The Atomic Photographers Guild (APG) is an international collective of artists dedicated to making visible all facets of the nuclear age. Created in 1987 by Robert Del Tredici, with founding members Carole Gallagher and Harris Fogel, the APG documents the history, impact and ongoing legacy of the atomic age – emphasizing nuclear weapons mass-production, atomic testing and proliferation, nuclear power, reactor accidents, radioactive waste containment, irradiated landscapes, and radiation affected populations.
The APG has established an archive of images from 1945 to the present. Prominent works include prints by the world’s first two atomic photographers, Berlyn Brixner of Los Alamos and Yoshito Matsushige of Hiroshima. Brixner was the official photographer of the Trinity Bomb in the Alamogordo desert on July 16, 1945; Matsushige was the only photographer to document the atomic bombing of Hiroshima from within the city on August 6, 1945. Carole Gallagher’s work documents the damage done to down-winders of southern Utah living under clouds of atomic fallout from the Nevada Test Site in the 1950s and early 60s. Robert Del Tredici has photographed the US H-bomb factory complex, uranium mining in the US and Canada, nuclear waste sites and atomic survivors in the US and former USSR. Additional members come from Japan, Germany, the USA, Canada, Mexico, New Zealand, Brazil, Russia, and the Czech Republic. The APG’s growing membership engages the socio-political, discursive, ethical and ecological dimensions of the nuclear era.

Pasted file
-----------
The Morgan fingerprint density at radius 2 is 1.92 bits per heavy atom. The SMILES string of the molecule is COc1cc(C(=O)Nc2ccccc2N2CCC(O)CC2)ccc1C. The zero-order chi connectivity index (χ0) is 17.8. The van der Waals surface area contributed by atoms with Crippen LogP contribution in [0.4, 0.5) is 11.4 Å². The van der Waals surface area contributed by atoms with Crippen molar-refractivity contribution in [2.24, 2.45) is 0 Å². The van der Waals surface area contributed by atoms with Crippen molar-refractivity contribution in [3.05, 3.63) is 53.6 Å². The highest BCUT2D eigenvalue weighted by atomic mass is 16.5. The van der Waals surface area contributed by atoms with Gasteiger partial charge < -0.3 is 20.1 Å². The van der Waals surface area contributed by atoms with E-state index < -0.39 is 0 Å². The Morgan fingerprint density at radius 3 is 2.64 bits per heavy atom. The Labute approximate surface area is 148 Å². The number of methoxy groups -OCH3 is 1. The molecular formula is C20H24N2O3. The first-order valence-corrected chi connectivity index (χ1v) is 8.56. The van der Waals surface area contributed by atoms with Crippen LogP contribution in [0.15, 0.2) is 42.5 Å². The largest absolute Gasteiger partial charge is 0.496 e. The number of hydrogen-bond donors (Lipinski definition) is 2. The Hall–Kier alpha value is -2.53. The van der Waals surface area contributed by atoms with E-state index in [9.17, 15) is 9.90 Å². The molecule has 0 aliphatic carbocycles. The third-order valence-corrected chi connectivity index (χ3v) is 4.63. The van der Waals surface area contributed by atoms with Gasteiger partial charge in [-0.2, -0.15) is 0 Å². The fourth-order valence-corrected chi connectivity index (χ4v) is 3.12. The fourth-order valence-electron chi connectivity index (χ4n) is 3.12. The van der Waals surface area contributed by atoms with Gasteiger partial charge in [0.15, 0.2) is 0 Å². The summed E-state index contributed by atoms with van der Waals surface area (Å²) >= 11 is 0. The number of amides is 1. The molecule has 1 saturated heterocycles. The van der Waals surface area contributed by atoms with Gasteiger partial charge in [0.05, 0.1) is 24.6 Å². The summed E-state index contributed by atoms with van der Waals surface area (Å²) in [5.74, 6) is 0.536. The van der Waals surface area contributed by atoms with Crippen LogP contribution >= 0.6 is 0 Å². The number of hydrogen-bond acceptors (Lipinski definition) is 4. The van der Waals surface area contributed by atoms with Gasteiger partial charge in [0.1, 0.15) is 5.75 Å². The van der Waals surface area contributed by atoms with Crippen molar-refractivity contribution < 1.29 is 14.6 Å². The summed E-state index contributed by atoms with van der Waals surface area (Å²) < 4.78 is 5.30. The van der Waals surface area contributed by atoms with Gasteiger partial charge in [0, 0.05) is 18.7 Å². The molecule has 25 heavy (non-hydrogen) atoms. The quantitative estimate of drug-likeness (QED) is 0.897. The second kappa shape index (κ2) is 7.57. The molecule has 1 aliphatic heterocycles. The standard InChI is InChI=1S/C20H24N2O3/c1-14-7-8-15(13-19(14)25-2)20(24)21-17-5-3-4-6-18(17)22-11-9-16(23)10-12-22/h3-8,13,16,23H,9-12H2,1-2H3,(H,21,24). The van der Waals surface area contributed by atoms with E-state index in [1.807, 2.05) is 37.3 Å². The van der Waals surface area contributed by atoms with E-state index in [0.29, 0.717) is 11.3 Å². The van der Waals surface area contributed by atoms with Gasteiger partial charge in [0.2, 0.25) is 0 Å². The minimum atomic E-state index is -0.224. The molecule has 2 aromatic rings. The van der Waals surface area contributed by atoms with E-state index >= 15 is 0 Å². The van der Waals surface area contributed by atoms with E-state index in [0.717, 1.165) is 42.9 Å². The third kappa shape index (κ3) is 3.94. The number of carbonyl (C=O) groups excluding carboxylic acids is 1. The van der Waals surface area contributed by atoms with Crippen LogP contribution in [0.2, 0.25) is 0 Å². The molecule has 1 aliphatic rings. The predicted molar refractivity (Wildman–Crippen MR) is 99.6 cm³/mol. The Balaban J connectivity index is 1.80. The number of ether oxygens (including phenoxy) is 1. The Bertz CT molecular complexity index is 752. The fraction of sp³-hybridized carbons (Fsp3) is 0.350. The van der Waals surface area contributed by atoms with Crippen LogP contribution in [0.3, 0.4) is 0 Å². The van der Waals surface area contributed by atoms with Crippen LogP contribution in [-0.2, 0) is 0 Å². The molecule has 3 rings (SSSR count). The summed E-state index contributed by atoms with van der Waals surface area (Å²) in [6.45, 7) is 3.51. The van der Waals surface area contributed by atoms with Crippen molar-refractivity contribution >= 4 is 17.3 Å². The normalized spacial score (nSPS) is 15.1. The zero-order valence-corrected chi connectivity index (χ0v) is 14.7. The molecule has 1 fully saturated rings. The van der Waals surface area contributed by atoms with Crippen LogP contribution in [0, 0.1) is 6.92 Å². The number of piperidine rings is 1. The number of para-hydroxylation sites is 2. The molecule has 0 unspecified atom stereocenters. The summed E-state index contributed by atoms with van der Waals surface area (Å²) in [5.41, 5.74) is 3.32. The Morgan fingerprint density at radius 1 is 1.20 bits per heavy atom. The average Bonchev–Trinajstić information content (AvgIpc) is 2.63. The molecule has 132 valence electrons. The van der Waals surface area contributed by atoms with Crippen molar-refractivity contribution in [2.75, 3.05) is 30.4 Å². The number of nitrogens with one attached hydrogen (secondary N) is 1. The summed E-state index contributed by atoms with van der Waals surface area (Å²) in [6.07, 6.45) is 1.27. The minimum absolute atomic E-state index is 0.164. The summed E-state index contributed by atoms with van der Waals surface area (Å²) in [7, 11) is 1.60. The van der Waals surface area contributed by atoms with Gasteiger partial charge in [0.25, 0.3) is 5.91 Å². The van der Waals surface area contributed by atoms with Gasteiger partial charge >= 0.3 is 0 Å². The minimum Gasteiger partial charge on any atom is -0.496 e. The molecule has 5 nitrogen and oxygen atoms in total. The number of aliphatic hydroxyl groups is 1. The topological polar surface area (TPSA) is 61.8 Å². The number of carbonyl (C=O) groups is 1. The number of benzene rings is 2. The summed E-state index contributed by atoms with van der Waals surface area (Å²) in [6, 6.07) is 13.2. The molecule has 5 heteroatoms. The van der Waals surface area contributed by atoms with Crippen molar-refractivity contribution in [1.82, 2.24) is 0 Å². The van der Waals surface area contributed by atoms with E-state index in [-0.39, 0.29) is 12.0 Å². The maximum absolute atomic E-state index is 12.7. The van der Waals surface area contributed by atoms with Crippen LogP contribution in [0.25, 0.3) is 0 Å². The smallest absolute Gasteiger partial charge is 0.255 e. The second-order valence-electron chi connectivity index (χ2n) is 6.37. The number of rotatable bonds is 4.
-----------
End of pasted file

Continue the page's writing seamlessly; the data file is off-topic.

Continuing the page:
Through exhibitions, screenings, publications and lectures, members of the APG actively disseminate their work, piecing together the fragments of what could be our darkest, most enduring legacy.
“I first clashed with fissioned atoms in 1979 at Three Mile Island while documenting the faces, places, and voices of America’s worst nuclear accident. Then I went after nuclear weapons, first meeting the survivors of Hiroshima, then photographing the men and machines of the Bomb throughout the USA, Europe, Canada, and the former Soviet Union. All along the way I met other image-makers bent, like myself, on capturing different facets of the world’s nuclear arsenals. In 1987 we pooled our energies and images to contribute towards revealing a nearly invisible entity in its own mostly unseen universe.”
Robert Del Tredici
Yoshito Matsushige: one of five photographs taken in Hiroshima, Aug 6, 1945. People who escaped serious injury apply cooking oil to their burns near Miyuki Bridge.